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The close: Dow rally sputters and Facebook slides

A monitor shows the value of the Facebook, Inc. stock during morning trading at the NASDAQ MarketSite in New York, May 22, 2012. Facebook's shares fell again on Tuesday, leaving them down nearly one-third from Friday's highs as questions mounted over the company's financial prospects and its ability to grow fast enough to meet the hype surrounding its stock.


Major U.S. indexes failed to maintain much upward momentum on Tuesday, a day after ending a vicious six-day losing streak – but at least Canada's benchmark index posted its biggest one-day gain in more than a month.

The Dow Jones industrial average closed at 12,502.81, down 1.67 points or 0 per cent. The broader S&P 500 closed at 1316.63, up 0.64 point or 0 per cent. In Canada, the S&P/TSX composite index closed at 11,451.78, up 171.14 points or 1.5 per cent.

The news close to home had been upbeat during the day. In particular, the U.S. housing market showed more signs of improvement after a report showed that U.S. existing home sales rose 3.4 per cent in April over March, well above the 2.7 per cent gain expected by economists. What's more, the inventory of unsold homes was down about 20 per cent from last year, to levels last seen in 2005.

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The report helped drive U.S. bank stocks higher. JPMorgan Chase & Co. rose 4.6 per cent and Bank of America Corp. rose 2.2 per cent.

However, investors remain awfully sensitive to what's going on in Europe. Some optimism about a summit of European leaders, to start on Wednesday, lifted stocks in Europe, sending Germany's DAX index up 1.7 per cent on Tuesday. On the downside, though, a report from Dow Jones suggested that Greece – still the epicentre of concerns about the euro zone – is considering making preparations to exit the euro zone, skewering this early optimism.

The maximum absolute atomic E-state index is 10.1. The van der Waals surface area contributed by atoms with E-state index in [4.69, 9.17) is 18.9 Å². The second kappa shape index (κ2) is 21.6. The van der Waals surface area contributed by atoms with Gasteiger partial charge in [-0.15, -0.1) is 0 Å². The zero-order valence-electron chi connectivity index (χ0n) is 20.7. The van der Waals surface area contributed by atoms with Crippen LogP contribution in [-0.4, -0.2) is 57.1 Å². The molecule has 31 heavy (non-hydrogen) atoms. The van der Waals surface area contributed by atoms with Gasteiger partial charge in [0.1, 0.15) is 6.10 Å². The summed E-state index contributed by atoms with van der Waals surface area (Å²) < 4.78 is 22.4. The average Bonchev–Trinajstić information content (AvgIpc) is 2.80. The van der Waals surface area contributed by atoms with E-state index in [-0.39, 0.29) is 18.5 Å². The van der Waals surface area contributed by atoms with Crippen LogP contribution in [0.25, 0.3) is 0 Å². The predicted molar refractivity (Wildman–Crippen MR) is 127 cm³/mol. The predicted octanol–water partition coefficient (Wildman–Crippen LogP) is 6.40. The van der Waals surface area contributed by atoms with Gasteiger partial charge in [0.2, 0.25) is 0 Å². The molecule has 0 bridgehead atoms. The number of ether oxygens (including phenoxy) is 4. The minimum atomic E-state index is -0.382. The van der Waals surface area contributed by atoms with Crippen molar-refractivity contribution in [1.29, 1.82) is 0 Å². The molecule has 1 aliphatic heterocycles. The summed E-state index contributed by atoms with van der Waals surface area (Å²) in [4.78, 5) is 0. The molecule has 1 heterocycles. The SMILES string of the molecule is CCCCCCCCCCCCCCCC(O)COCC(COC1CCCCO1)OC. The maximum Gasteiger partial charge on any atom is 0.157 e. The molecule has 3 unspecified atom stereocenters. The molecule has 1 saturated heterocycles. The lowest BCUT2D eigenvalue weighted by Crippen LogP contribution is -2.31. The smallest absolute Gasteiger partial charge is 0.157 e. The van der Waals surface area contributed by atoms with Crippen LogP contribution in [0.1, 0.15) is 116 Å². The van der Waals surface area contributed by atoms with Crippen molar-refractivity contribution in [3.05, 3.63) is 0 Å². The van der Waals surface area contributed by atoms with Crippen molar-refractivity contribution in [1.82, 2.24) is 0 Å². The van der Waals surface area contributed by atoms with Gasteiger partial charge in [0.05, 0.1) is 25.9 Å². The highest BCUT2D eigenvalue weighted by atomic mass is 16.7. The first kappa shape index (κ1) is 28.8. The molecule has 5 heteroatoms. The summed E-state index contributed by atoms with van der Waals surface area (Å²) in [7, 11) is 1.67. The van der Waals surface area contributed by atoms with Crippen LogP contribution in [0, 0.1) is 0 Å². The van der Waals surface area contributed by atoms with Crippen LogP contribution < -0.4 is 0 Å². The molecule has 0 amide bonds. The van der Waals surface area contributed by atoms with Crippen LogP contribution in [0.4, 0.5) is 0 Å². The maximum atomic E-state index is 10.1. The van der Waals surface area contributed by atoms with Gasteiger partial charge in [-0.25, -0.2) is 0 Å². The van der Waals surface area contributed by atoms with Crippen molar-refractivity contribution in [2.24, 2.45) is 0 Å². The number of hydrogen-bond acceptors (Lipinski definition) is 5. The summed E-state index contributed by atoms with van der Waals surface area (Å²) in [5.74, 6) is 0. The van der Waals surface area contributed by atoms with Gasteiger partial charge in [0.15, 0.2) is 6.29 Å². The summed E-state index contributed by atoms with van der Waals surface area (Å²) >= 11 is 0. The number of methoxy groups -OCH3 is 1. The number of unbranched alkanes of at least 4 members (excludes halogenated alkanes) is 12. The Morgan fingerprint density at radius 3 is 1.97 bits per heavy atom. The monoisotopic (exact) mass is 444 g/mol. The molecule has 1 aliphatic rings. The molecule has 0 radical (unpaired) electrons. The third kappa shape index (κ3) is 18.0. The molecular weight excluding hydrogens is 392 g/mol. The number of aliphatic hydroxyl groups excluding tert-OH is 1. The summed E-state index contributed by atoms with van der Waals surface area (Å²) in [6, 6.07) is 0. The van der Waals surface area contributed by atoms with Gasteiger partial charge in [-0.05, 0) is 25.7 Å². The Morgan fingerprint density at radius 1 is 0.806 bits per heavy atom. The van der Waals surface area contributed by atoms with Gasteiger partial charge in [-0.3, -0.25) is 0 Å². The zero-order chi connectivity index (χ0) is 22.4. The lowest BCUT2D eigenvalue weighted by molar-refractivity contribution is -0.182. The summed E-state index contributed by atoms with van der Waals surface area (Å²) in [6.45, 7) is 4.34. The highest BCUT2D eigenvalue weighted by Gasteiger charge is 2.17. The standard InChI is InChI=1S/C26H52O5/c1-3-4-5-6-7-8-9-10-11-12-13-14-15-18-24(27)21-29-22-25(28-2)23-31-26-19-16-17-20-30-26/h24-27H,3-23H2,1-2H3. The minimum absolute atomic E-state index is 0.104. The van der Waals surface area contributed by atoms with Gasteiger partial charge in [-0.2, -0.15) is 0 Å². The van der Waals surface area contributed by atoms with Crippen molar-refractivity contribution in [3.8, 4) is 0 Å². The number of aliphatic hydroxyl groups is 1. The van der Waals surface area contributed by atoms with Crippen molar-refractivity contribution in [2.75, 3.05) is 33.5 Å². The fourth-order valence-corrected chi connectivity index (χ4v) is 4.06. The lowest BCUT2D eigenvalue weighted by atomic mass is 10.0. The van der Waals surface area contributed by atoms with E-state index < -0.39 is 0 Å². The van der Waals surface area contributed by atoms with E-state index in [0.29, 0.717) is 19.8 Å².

Meanwhile, Facebook Inc. is looking more and more like a botched initial public offering, and some fingers are now pointing at the source of the failure. The shares fell another 8.9 per cent, marking the third straight drop for the newly traded stock, taking the price to $31 – down $7 or 18.4 per cent from its starting point.

In Canada, where the stock market was closed on Monday and stocks missed out on the impressive U.S. rally, the gains were widespread. However, commodity producers looked particularly strong: Barrick Gold Corp. rose 1.5 per cent and Suncor Energy Inc. rose 3.3 per cent.

Commodity prices didn't play along. Gold fell to $1,576.60 (U.S.) an ounce, down $12.10. Crude oil fell to $91.66 a barrel, down 91 cents.

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About the Author
Investing Reporter

David Berman has been writing about business and investing since 1995. He has written for a number of magazines, including Canadian Business and MoneySense. He worked at the Financial Post as an investing writer and daily columnist before moving to the Globe and Mail in 2008. More

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